Do you believe that some of the best and brightest of the next greatest generation of college students will begin their higher ed experiences at a community college? Well, we do.
The call for increased transparency in the college pricing and financial aid arenas is coming from many directions and is ringing louder and more clearly than ever.
There are 18 million college students, 40 percent of whom receive federal financial aid every spring and every fall. The average student, after class drops and other adjustments, gets 2.5 refunds totaling $1,300.
It wasn't long ago that the longstanding relationship between town and gown in both Pittsburgh and Providence absorbed a shock, as city officials rolled out plans to tax local colleges and universities.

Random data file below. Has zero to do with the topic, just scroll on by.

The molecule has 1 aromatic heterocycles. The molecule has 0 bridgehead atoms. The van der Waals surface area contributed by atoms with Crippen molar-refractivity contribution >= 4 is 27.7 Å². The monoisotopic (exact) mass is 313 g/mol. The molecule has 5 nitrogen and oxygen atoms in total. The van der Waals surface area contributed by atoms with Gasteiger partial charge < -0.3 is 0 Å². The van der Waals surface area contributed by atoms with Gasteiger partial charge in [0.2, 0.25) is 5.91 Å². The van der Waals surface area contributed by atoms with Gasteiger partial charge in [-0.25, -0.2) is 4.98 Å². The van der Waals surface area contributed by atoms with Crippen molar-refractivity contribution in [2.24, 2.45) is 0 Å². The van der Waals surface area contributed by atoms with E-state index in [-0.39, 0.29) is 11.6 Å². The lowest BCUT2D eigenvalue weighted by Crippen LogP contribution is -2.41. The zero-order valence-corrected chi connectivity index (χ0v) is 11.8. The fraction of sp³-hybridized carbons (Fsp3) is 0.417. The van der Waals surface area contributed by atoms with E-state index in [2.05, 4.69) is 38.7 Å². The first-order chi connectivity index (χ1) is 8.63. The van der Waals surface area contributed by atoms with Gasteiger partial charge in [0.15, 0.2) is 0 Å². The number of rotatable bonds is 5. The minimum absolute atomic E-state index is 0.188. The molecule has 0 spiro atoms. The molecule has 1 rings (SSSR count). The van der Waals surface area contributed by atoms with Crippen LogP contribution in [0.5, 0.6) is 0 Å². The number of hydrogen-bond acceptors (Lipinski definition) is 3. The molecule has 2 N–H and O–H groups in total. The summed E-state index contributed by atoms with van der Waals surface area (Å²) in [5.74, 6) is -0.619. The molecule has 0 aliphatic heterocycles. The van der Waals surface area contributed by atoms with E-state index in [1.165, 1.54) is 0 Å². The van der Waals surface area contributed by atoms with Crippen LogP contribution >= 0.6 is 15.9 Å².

Interest in collecting payments in lieu of taxes (PILOTs) from higher ed institutions and other nonprofits is likely to grow as cash-strapped municipalities seek additional revenue, according to a new report by the Lincoln Institute of Land Policy.
Enrollment officials are looking at what their institutions offer students overall.
As 2010 comes to a close, campus officials still have concerns about economic realities, but as many in higher education have learned firsthand, a department doesn't need an overabundance of budget dollars and staff members to operate effectively.
For Mike Freeman, the projected arrival of a Wendy's in fall 2012 in the student union at The University of North Carolina at Chapel Hill is not just about tasty burgers.
Gov. Mitch Daniels recently implored Indiana's public college trustees to maximize efficiencies and cut administrative costs.
Four feet of snow in a week might be awesome if you run a ski resort, but it causes havoc if you run a college or university campus. That is just the quandary campus leaders in the mid-Atlantic were dealing with in December 2009.
College graduates are used to hearing from their alma maters with requests about donations and to cheer on the school athletic teams.